A big problem with iCloud Drive’s Desktop and Documents Folders synchronization feature is that, by default, iCloud Drive automatically deletes local copies of files when you start running out of storage—by whatever definition of “running out of storage” macOS internally relies upon. The file still appears to be available, but it’s in iCloud, and if you want to access it, macOS downloads it when you try to open or otherwise manipulate it.
Because any given file could be deleted, you can’t make a full local or cloud-based backup separate from iCloud of all your files. This means you’re relying entirely on Apple, and if you had a problem with your Apple ID or iCloud account, you could wind up losing access to files or having to go through a tedious problem to regain them. (I covered this issue recently as a more general issue in “ Why you shouldn’t rely on iCloud Drive as your only backup.”)
However, there’s a way to avoid this, so long as you have enough storage. In the iCloud system preference pane, click the Options button next to iCloud Drive. At the bottom of the Documents tab’s dialog box, there’s a checkbox labeled Optimize Mac Storage. When this box is checked, which is the default option when enabling iCloud Drive, macOS deletes files as need be. This applies to all iCloud Drive files, including items you place in the folder, apps that use iCloud Drive (and have their box checked in the Documents tab’s list), and Desktop and Documents Folders.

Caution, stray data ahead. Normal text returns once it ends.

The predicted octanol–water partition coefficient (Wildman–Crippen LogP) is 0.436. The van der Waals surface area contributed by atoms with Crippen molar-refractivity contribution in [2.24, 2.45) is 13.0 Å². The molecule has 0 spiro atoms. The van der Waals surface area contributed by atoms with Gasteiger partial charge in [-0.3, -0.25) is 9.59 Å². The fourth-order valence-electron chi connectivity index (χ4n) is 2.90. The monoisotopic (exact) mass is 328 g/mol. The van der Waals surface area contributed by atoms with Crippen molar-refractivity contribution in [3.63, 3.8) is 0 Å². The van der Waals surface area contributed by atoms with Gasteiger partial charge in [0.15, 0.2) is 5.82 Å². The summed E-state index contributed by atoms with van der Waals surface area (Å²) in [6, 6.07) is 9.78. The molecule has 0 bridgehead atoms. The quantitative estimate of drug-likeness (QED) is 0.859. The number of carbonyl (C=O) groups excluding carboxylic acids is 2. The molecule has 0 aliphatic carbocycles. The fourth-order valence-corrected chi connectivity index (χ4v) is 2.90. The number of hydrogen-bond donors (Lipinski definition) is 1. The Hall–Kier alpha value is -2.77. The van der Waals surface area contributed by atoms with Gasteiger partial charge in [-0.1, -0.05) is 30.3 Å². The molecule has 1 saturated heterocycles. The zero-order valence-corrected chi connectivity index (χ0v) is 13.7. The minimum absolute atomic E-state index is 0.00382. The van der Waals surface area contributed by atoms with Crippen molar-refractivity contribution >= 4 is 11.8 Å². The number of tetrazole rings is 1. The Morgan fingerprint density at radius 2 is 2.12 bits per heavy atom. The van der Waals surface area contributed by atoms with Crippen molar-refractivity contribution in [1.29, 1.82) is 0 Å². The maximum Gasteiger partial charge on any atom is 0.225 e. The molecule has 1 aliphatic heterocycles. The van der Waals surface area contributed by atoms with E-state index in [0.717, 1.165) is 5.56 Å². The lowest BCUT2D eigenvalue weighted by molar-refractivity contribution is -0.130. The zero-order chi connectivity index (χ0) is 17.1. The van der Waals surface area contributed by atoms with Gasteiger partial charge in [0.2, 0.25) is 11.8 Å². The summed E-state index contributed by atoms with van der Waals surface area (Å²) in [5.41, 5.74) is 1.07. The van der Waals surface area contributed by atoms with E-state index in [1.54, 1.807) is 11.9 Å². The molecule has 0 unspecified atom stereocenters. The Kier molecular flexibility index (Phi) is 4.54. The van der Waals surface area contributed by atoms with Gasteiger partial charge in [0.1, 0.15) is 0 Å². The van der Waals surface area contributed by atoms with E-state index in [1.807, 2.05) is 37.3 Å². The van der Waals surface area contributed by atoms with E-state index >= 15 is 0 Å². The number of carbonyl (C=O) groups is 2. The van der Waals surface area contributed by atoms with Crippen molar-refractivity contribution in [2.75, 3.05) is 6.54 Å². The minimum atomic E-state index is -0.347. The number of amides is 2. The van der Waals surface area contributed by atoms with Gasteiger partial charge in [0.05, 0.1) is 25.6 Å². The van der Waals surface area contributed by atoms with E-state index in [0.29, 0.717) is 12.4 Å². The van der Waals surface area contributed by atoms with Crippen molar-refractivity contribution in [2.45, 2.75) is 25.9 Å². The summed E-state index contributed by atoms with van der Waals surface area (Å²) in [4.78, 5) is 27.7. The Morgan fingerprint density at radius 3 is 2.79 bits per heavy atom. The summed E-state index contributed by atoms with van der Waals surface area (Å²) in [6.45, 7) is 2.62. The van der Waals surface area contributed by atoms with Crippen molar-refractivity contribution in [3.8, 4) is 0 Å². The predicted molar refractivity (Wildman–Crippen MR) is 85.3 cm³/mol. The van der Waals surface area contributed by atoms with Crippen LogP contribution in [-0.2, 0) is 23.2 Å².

But if you uncheck the box, all files remain stored locally. This does defeat one of the major points of the feature, which is managing storage automatically. Since I disagree with that feature from a backup standpoint, I think this is dandy. Your opinion may differ.
The other main benefit of iCloud Drive sync is making these files available in iCloud Drive on other Macs, in iOS, and via iCloud.com.
If you’re going to use the option for sync, I highly recommend disabling Optimize Mac Storage. If you have multiple Macs, you should disable it on all of them—but first be sure that you have sufficient storage on each Mac to handle the full Desktop and Documents folders combined of all your Macs.
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